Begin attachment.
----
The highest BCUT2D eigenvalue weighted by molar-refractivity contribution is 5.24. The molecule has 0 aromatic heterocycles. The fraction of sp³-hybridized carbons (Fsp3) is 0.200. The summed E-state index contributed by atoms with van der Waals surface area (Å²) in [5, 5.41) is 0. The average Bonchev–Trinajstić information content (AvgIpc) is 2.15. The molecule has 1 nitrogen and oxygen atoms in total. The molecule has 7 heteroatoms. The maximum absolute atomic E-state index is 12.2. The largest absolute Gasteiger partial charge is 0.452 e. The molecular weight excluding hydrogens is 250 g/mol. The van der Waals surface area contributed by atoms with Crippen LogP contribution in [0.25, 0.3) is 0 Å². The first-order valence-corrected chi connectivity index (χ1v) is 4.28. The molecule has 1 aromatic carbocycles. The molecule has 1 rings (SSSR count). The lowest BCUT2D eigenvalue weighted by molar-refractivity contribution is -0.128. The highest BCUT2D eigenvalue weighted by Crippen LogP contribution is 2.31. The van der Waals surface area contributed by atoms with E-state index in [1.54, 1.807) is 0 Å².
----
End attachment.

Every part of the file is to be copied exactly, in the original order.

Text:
The highest BCUT2D eigenvalue weighted by molar-refractivity contribution is 5.24. The molecule has 0 aromatic heterocycles. The fraction of sp³-hybridized carbons (Fsp3) is 0.200. The summed E-state index contributed by atoms with van der Waals surface area (Å²) in [5, 5.41) is 0. The average Bonchev–Trinajstić information content (AvgIpc) is 2.15. The molecule has 1 nitrogen and oxygen atoms in total. The molecule has 7 heteroatoms. The maximum absolute atomic E-state index is 12.2. The largest absolute Gasteiger partial charge is 0.452 e. The molecular weight excluding hydrogens is 250 g/mol. The van der Waals surface area contributed by atoms with Crippen LogP contribution in [0.25, 0.3) is 0 Å². The first-order valence-corrected chi connectivity index (χ1v) is 4.28. The molecule has 1 aromatic carbocycles. The molecule has 1 rings (SSSR count). The lowest BCUT2D eigenvalue weighted by molar-refractivity contribution is -0.128. The highest BCUT2D eigenvalue weighted by Crippen LogP contribution is 2.31. The van der Waals surface area contributed by atoms with E-state index in [1.54, 1.807) is 0 Å².